An improved understanding of the transport processes involved in the shear flow of concentrated suspensions, including blood, is important in many industrial and clinical processes. We propose that augmented solute transport arises from shear-induced particle migrations and the concomitant dispersive fluid motion induced by these particle migrations. Random particle motion is described by a shear-induced diffusion coefficient evaluated from literature data on the lateral migrations of labelled particles in well-defined flow systems. The effective diffusivity characterizing the random fluid motion induced by the particle migrations is shown to be equal to the shear-induced particle diffusivity. Augmented solute transport arising from dispersive particle and fluid motion varies linearly with the particle Peclet number; for the case of deformable particles, augmentation is maximal at a volume fraction of about 0. 5. Model predictions are in agreement with experimental data from a variety of experimental systems.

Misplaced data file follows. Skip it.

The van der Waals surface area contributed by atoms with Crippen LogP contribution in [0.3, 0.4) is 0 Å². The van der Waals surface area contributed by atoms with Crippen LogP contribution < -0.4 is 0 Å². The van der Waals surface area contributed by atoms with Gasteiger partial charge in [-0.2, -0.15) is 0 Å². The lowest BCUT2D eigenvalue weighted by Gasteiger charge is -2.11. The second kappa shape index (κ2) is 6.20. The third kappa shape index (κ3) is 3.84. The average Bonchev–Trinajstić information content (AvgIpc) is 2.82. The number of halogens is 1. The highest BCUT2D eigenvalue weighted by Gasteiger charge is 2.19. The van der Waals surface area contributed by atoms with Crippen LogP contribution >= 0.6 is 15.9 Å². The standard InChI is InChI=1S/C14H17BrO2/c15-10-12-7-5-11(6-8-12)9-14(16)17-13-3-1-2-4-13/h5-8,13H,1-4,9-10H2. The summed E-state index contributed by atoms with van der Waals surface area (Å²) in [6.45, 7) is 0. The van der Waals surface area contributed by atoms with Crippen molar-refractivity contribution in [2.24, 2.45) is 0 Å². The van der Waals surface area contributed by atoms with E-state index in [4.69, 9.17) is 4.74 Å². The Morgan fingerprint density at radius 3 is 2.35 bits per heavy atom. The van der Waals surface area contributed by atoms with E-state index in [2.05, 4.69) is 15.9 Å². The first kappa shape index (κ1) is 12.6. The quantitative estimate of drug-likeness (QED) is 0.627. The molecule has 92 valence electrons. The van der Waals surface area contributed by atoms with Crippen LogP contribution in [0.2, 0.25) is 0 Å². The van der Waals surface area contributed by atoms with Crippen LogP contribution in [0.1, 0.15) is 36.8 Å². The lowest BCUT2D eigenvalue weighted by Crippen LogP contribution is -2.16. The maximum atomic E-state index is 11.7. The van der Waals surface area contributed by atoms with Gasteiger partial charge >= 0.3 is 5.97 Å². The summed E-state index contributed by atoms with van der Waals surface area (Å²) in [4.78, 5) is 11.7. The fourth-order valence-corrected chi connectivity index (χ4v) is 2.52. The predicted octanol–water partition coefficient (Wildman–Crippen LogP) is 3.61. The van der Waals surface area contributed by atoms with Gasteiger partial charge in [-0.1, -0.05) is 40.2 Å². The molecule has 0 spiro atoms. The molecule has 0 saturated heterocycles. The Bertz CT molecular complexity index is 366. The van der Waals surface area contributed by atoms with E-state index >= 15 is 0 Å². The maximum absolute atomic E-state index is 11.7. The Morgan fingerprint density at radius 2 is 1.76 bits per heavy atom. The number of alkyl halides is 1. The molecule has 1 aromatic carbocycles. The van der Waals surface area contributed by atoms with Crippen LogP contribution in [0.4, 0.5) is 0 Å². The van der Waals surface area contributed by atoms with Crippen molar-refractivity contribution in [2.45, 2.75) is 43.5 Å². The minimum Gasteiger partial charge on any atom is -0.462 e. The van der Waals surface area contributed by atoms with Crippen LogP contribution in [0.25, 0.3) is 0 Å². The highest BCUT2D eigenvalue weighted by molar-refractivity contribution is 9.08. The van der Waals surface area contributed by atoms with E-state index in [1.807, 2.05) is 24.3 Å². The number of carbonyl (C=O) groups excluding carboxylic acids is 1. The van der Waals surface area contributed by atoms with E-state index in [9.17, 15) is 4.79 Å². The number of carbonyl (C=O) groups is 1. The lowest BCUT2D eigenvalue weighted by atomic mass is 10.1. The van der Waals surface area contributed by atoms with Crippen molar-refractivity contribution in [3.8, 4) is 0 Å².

|Original language||English (US)|
|Number of pages||20|
|Journal||PCH. Physicochemical hydrodynamics|
|State||Published - 1988|
All Science Journal Classification (ASJC) codes